American Museum of Natural History, Take 2

New York, Elk (?)
The American Museum of Natural History, like The Met, is so large it takes more than a day to see.  Here is a somewhat random selection of exhibits from our second visit.  Above we have elks …

New York, Mountain goats

… and these are Mountain Goats.  Just a couple of the many large three-dimensional dioramas, quite impressive in themselves though with a slightly archaic nineteenth century ethos to them.

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This is an opalised ammonite shell from Alberta (inland western Canada).  It is from 65 million years ago, when the dinosaurs were about to evaporate and Alberta was under the sea.

New York

This is a full scale replica of the Aztec Stone of the Sun.  It is twelve feet in circumference and the original weighs over twenty tons.  In the centre is the sun god Tonatiuh.

Mayan sculpture, American Museum of Natural History

A Mayan sculptural facade from the “nunnery” quadrangal at Uxmal in the Yucatan.  Removed in 1840.

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A model of The Castillo at Chichen Itza, in cutaway style to show an earlier building buried within, in a Mayan equivalent of Russian dolls.

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A model of Temple IV at Tikal.  The original is the highest of all Mayan buildings at 212 feet.

Model of Mayan temple in Tikal, American Museum of Natural History

A model of another Mayan building.  This might be the Red House at Chichen Itza, I’m not sure.

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An American Indian headdress from the Amazon.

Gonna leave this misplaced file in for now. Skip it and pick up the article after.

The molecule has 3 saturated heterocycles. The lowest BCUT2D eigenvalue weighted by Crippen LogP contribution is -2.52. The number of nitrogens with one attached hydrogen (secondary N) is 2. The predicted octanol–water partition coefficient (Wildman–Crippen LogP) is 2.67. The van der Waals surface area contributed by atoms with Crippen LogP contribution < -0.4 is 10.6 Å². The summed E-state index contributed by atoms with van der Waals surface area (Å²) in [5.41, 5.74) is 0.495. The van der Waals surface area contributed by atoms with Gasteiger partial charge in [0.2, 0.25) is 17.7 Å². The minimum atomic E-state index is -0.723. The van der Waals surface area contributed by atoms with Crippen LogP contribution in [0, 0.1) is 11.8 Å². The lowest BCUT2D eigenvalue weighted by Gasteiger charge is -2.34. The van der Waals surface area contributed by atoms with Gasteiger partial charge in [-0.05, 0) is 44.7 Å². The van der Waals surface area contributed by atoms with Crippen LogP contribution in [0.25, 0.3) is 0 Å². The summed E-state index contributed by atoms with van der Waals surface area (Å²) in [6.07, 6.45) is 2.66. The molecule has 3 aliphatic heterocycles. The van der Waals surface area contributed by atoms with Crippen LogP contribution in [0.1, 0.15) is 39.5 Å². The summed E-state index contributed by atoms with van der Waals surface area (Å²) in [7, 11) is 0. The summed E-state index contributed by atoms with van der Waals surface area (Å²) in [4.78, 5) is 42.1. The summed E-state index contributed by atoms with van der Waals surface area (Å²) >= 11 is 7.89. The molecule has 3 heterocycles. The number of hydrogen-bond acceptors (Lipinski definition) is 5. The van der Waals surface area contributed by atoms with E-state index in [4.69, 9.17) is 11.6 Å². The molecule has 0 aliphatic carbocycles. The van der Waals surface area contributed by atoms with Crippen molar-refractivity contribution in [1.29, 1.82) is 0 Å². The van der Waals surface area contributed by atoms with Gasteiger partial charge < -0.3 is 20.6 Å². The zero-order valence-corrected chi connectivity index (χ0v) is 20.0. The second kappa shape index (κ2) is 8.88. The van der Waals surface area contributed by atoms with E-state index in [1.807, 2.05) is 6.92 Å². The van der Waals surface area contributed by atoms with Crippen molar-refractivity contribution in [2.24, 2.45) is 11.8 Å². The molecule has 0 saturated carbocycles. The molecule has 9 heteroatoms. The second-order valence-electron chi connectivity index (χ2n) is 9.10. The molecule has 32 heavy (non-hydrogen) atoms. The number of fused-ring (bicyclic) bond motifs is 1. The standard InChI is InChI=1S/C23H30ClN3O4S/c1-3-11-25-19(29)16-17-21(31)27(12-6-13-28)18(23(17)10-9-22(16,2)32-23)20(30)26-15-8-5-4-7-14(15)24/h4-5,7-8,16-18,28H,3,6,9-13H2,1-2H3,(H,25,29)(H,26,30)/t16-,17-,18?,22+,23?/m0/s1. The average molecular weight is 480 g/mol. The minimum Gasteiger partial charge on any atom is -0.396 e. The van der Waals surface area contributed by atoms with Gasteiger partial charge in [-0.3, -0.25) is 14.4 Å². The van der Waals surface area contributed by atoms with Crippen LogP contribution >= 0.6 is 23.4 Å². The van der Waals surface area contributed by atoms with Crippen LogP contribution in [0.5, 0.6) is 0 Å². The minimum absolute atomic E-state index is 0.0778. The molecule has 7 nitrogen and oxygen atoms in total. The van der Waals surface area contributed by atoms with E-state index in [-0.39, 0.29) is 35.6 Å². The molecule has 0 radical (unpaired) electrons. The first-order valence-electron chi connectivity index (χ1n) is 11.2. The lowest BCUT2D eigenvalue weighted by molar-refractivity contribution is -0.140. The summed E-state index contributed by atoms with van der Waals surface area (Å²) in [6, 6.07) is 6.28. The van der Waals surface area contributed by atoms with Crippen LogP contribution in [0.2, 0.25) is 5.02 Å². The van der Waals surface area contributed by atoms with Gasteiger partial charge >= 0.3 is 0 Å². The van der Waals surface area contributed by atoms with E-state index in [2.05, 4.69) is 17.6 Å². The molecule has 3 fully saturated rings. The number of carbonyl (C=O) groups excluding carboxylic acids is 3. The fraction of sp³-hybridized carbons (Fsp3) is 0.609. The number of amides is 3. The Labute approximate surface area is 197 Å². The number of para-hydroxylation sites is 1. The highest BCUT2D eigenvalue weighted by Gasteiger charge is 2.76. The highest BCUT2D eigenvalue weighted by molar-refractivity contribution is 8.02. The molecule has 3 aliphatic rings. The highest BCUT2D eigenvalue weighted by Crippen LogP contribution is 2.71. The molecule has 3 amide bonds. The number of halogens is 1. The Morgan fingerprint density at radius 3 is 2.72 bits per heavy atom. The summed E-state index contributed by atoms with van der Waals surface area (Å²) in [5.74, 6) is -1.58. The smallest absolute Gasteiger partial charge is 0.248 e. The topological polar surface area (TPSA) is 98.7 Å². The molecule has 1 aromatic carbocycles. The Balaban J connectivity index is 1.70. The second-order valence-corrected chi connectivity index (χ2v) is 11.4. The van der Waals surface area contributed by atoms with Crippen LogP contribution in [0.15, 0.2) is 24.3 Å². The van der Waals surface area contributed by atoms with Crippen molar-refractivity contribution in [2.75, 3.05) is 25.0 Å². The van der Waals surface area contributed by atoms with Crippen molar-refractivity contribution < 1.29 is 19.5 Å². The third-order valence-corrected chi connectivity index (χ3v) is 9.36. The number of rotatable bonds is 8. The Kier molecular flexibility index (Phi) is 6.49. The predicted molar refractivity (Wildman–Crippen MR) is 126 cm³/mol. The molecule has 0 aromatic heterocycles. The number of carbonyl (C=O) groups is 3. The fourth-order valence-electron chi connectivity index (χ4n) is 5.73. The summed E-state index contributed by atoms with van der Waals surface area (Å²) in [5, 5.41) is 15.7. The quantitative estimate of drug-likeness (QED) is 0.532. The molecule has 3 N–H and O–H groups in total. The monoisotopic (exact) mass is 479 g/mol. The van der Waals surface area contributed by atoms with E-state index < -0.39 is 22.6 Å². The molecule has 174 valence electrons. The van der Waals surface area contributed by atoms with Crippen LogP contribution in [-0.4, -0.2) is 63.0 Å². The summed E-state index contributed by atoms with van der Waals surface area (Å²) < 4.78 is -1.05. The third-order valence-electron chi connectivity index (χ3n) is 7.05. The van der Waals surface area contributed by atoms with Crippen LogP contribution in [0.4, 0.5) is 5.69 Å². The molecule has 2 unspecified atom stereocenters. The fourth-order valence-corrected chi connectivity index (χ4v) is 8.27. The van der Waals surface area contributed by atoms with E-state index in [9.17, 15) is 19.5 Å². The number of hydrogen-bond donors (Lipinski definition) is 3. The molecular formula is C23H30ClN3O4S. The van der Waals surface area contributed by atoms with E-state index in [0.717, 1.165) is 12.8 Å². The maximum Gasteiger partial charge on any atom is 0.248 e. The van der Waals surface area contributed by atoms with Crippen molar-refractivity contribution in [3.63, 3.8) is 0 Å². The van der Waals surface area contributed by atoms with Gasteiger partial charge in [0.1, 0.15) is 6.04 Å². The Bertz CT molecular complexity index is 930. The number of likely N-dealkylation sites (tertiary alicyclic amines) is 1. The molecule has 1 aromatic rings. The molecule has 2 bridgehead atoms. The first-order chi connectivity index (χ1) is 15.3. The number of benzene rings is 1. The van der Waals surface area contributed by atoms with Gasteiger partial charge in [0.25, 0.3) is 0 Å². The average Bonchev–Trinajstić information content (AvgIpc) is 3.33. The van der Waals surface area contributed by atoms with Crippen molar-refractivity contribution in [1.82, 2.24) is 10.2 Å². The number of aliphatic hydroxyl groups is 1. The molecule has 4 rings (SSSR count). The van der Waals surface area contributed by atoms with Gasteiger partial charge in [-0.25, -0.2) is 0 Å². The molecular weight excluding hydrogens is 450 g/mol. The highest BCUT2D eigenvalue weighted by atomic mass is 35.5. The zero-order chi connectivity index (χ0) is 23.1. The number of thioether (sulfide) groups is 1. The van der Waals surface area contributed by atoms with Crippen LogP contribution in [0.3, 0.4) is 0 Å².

2 November 2011.

5 comments on “American Museum of Natural History, Take 2

  1. […] American Museum of Natural History, Take 2 […]

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  2. Cruz Manning says:

    Still, there were some who wouldn’t truly feel safe until the sun sets Friday over the pyramids in the Yucatan peninsula, the heartland of the Maya.

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  3. Piracetam says:

    The Temple of the Little Tables, similar in design to the Temple of the Big Tables and Temple of the Warriors to the east, went through several remodeling periods during Pre-Columbian times, with the last period adding a second story to the structure. In addition to sculpted Atlantean figures, serpents, and Chac masks are numerous depictions of jaguars. These are identified by their spots and are accompanied by glyphic inscriptions which read ‘ajaw’ (Mayan word that means ‘lord’ in one definition) and ‘k’awiil’; this combination of elements has led to speculation that the lord or lineage that ruled this palace was named B’alam Ajaw K’awiil (Jaguar Lords).

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